Review of Burn the Ice

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In the new millennium, American dining underwent a resurgence that may have peaked. Chefs rediscovered obscure ingredients, bartenders reincarnated classic cocktails and food trucks served gourmet fare. Every detail became a big thing: cheeseburgers, hot sauce, pizza, coffee, exotic cuisines, ramen stalls, craft breweries and small distilleries. Food journalist Kevin Alexander chronicles this era with wit and insight, tracing trailblazing chefs and restaurateurs who redrew the culinary landscape. 

About the Author

Kevin Alexander is a food journalist and writer-at-large for Thrillist. A James Beard Award winner, he also contributes to Esquire, Men’s Journal, The Boston Globe, Howler and other publications.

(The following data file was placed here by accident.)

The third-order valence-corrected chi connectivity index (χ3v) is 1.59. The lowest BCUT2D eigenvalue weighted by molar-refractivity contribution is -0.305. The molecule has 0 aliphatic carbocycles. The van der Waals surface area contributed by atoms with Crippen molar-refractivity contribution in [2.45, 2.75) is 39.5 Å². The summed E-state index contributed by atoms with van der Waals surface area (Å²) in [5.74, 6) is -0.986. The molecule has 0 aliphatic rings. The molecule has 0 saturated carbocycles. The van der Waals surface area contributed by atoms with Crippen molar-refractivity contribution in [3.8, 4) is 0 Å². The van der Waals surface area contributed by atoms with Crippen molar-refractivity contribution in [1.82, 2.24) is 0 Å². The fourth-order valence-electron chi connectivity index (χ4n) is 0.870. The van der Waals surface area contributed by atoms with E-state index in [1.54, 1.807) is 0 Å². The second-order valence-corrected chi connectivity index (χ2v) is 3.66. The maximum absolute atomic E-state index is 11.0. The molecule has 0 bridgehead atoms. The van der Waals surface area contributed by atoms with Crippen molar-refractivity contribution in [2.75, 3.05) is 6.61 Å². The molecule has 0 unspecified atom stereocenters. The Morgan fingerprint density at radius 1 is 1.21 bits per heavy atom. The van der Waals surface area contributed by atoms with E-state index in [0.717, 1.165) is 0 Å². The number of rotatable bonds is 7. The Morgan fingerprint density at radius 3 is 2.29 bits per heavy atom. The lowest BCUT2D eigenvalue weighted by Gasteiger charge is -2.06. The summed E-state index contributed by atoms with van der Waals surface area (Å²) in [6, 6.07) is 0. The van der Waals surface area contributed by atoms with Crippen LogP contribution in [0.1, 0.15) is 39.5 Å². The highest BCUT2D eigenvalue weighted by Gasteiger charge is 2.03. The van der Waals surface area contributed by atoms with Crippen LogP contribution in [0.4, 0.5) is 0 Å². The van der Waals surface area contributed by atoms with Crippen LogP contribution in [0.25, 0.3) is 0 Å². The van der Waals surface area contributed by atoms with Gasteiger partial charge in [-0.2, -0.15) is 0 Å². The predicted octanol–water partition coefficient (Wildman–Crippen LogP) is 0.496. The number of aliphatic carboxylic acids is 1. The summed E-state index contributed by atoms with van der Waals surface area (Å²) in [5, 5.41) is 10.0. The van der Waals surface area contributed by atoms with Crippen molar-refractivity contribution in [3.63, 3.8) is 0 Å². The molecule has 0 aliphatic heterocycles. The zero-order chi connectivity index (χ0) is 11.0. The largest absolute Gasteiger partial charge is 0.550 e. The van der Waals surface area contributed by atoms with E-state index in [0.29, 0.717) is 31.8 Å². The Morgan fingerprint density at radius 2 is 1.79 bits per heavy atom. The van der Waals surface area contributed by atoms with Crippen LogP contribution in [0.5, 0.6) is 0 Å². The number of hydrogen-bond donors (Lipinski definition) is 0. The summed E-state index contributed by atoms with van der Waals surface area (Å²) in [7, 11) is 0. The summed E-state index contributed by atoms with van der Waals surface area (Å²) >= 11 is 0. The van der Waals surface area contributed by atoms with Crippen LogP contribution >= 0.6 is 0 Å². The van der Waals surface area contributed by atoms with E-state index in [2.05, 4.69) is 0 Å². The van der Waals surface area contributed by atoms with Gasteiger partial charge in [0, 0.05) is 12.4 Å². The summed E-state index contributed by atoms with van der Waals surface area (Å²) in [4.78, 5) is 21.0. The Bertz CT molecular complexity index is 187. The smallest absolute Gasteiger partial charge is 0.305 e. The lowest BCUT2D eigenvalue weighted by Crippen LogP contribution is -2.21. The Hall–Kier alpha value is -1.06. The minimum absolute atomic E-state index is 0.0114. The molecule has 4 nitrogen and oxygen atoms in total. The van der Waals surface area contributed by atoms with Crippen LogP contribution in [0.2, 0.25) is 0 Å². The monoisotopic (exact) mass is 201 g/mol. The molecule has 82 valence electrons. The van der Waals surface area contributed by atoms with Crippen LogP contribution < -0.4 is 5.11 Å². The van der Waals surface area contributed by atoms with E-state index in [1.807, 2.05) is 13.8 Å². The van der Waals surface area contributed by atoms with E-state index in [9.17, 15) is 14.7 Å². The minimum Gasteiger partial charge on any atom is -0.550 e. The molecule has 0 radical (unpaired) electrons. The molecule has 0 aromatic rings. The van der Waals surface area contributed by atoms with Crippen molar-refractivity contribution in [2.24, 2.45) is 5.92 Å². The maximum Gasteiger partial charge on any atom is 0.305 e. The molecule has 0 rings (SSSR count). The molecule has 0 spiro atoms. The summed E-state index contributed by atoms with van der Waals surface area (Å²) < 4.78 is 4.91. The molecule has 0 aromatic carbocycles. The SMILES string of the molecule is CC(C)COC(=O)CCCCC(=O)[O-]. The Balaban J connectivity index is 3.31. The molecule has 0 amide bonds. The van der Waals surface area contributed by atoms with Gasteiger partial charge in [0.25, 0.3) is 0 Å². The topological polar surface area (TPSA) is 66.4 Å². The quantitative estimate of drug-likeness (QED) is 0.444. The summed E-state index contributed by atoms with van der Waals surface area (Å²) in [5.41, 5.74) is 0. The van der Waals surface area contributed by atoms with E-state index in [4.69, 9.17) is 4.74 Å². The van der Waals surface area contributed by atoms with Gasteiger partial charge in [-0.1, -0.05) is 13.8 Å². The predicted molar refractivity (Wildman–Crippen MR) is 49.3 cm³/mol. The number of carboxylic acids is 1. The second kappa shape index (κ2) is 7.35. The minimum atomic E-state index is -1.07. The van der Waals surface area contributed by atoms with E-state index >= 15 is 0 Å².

“Burn the Ice” is restaurant slang for melting the ice at closing or breaking a glass in the ice well.

Until the mid-2000s, New York City and San Francisco, California were the United State’s culinary centers. Alexander explains that “American” style cuisine developed in the 1950s and 1960s. 

Joe Baum opened several restaurants during that period, including New York City’s Four Seasons. At Chez Panisse, Alice Waters started the French-West Coast hybrid that became California cuisine. Jonathan Waxman brought the movement to Los Angeles, sparking a culinary revival throughout the 1980s. “Just for the briefest of moments, at the height of the food crazes,” the author writes, “it did seem as if American culinary glory would last forever.” 

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